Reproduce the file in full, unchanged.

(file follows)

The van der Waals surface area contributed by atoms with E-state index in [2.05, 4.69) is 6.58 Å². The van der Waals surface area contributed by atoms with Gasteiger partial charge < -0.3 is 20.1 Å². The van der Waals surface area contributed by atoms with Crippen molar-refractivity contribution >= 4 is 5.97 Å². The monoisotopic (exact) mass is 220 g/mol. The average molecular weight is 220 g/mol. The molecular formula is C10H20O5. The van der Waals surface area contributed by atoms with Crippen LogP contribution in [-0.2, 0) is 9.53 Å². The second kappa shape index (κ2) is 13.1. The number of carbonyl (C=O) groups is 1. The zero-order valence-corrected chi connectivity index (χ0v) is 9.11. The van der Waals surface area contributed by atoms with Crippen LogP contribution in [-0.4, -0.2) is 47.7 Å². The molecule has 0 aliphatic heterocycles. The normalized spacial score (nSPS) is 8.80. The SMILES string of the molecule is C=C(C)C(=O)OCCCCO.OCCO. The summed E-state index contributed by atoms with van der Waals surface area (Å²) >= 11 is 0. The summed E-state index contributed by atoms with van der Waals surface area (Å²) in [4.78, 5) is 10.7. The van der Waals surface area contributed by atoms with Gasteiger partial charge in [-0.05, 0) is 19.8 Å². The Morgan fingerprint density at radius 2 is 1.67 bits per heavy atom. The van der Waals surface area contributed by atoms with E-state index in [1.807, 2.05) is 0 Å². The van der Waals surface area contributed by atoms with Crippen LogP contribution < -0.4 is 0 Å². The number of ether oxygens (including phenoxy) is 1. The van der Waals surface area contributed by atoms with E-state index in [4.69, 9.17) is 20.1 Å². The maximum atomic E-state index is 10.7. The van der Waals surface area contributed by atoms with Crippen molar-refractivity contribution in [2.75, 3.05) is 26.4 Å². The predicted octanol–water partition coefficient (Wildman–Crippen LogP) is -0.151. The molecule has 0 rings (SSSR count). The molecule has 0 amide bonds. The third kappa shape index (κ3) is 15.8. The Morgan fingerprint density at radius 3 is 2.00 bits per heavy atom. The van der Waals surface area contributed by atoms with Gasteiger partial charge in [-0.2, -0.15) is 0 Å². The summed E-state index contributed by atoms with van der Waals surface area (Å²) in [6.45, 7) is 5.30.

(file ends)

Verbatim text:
The van der Waals surface area contributed by atoms with E-state index in [2.05, 4.69) is 6.58 Å². The van der Waals surface area contributed by atoms with Gasteiger partial charge < -0.3 is 20.1 Å². The van der Waals surface area contributed by atoms with Crippen molar-refractivity contribution >= 4 is 5.97 Å². The monoisotopic (exact) mass is 220 g/mol. The average molecular weight is 220 g/mol. The molecular formula is C10H20O5. The van der Waals surface area contributed by atoms with Crippen LogP contribution in [-0.2, 0) is 9.53 Å². The second kappa shape index (κ2) is 13.1. The number of carbonyl (C=O) groups is 1. The zero-order valence-corrected chi connectivity index (χ0v) is 9.11. The van der Waals surface area contributed by atoms with Crippen LogP contribution in [-0.4, -0.2) is 47.7 Å². The molecule has 0 aliphatic heterocycles. The normalized spacial score (nSPS) is 8.80. The SMILES string of the molecule is C=C(C)C(=O)OCCCCO.OCCO. The summed E-state index contributed by atoms with van der Waals surface area (Å²) >= 11 is 0. The summed E-state index contributed by atoms with van der Waals surface area (Å²) in [4.78, 5) is 10.7. The van der Waals surface area contributed by atoms with Gasteiger partial charge in [-0.05, 0) is 19.8 Å². The Morgan fingerprint density at radius 2 is 1.67 bits per heavy atom. The van der Waals surface area contributed by atoms with E-state index in [1.807, 2.05) is 0 Å². The van der Waals surface area contributed by atoms with Crippen LogP contribution < -0.4 is 0 Å². The number of ether oxygens (including phenoxy) is 1. The van der Waals surface area contributed by atoms with E-state index in [4.69, 9.17) is 20.1 Å². The maximum atomic E-state index is 10.7. The van der Waals surface area contributed by atoms with Crippen molar-refractivity contribution in [2.75, 3.05) is 26.4 Å². The predicted octanol–water partition coefficient (Wildman–Crippen LogP) is -0.151. The molecule has 0 rings (SSSR count). The molecule has 0 amide bonds. The third kappa shape index (κ3) is 15.8. The Morgan fingerprint density at radius 3 is 2.00 bits per heavy atom. The van der Waals surface area contributed by atoms with Gasteiger partial charge in [-0.2, -0.15) is 0 Å². The summed E-state index contributed by atoms with van der Waals surface area (Å²) in [6.45, 7) is 5.30.